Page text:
A recent First Circuit Court of Appeals decision examined whether the risk of relapse by a long term disability claimant, who is addicted to drugs, constitutes a disability. In essence, the question present before the First Circuit in Colby v. Union Security Insurance Co. was whether the risk of substance dependence "can swell to so significant level" as to constitute a disability in the same manner that risk into cardiac arrest or risk of orthopedic complications can constitute a disability.
The Court looked at whether the claimant could safely return to her material duties of her regular occupation as an anesthesia doctor once she had successfully completed a drug rehab program. The Court found that "categorically excluding risk of relapse as a source of disability is simply unreasonable". Consequently, it found that the insurance company abused its discretion in denying the claimant's case by not taking into consideration her risk of relapse.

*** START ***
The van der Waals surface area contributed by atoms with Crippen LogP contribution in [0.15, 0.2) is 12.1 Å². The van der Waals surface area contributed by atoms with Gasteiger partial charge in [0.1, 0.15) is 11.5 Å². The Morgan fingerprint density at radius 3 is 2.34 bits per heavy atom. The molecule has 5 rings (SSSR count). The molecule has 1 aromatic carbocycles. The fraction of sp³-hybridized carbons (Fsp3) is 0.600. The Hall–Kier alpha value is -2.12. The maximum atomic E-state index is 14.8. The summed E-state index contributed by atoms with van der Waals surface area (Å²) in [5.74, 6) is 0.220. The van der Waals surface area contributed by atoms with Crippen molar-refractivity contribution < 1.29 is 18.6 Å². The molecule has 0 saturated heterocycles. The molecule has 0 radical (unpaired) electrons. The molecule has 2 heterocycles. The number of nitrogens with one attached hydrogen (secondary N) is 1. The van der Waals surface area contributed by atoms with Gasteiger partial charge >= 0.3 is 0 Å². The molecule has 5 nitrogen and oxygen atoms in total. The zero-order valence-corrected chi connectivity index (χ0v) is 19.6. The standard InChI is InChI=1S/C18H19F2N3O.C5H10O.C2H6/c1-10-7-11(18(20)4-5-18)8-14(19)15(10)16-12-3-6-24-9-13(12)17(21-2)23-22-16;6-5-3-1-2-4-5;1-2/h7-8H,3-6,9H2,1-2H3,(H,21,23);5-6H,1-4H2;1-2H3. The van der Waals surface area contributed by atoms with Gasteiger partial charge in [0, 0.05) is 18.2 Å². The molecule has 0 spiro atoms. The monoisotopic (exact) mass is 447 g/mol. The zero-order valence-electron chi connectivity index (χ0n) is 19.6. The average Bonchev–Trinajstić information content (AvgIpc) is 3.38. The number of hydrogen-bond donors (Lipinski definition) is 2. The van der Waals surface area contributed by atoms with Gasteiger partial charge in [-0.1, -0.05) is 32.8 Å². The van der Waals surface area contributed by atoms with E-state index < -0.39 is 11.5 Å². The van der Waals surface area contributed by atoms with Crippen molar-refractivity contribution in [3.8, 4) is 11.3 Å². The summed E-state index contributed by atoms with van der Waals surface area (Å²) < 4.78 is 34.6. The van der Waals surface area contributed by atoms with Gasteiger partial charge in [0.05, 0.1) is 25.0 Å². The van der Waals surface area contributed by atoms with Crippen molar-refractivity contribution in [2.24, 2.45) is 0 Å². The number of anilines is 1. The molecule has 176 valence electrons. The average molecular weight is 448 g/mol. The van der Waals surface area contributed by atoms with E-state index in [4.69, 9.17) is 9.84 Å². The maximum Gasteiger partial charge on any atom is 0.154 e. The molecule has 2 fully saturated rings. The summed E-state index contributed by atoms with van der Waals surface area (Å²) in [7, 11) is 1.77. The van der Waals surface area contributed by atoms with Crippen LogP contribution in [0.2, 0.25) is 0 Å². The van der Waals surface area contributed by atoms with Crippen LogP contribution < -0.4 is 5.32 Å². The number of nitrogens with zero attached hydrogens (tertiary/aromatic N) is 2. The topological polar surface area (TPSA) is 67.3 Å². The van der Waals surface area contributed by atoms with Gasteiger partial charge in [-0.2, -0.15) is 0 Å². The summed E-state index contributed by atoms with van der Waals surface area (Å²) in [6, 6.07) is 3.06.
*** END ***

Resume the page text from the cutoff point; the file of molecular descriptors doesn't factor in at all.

This appellate decision is directly opposite to a decision issued about five years ago by the Fourth Circuit, which held --in an almost identical case-- that not considering risk of relapse by the plan administrator was not an abuse of discretion. See Stanford v. Continental Casualty Company.
Given this clear split between the First and Fourth Circuit, I anticipate that in the upcoming months plan administrators, throughout the country, will be amending plan documents to address this particular issue. Expect new language in the plans specifically excluding the risk of relapse as a valid claim for disability.